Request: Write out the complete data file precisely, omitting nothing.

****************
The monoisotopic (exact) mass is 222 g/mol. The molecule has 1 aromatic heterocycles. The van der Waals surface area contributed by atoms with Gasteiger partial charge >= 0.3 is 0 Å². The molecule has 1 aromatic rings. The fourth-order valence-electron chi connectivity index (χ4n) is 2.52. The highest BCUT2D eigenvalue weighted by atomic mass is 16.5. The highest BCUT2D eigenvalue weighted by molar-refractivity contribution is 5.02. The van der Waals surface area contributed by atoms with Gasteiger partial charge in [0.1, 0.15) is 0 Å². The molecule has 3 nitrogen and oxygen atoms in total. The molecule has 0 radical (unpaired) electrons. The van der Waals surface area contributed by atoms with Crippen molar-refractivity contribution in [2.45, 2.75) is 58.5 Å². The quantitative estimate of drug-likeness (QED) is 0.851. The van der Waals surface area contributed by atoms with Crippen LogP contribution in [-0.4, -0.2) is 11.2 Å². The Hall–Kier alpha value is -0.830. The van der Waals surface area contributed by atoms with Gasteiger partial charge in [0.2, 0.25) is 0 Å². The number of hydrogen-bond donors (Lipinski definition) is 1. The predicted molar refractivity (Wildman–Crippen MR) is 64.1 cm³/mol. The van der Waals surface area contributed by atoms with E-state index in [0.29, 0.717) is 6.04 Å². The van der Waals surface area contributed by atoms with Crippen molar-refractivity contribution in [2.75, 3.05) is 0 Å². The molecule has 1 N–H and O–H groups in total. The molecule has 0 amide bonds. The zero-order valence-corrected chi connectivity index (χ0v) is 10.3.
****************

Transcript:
The monoisotopic (exact) mass is 222 g/mol. The molecule has 1 aromatic heterocycles. The van der Waals surface area contributed by atoms with Gasteiger partial charge >= 0.3 is 0 Å². The molecule has 1 aromatic rings. The fourth-order valence-electron chi connectivity index (χ4n) is 2.52. The highest BCUT2D eigenvalue weighted by atomic mass is 16.5. The highest BCUT2D eigenvalue weighted by molar-refractivity contribution is 5.02. The van der Waals surface area contributed by atoms with Gasteiger partial charge in [0.1, 0.15) is 0 Å². The molecule has 3 nitrogen and oxygen atoms in total. The molecule has 0 radical (unpaired) electrons. The van der Waals surface area contributed by atoms with Crippen molar-refractivity contribution in [2.45, 2.75) is 58.5 Å². The quantitative estimate of drug-likeness (QED) is 0.851. The van der Waals surface area contributed by atoms with Crippen LogP contribution in [-0.4, -0.2) is 11.2 Å². The Hall–Kier alpha value is -0.830. The van der Waals surface area contributed by atoms with Gasteiger partial charge in [0.2, 0.25) is 0 Å². The number of hydrogen-bond donors (Lipinski definition) is 1. The predicted molar refractivity (Wildman–Crippen MR) is 64.1 cm³/mol. The van der Waals surface area contributed by atoms with E-state index in [0.29, 0.717) is 6.04 Å². The van der Waals surface area contributed by atoms with Crippen molar-refractivity contribution in [2.75, 3.05) is 0 Å². The molecule has 1 N–H and O–H groups in total. The molecule has 0 amide bonds. The zero-order valence-corrected chi connectivity index (χ0v) is 10.3.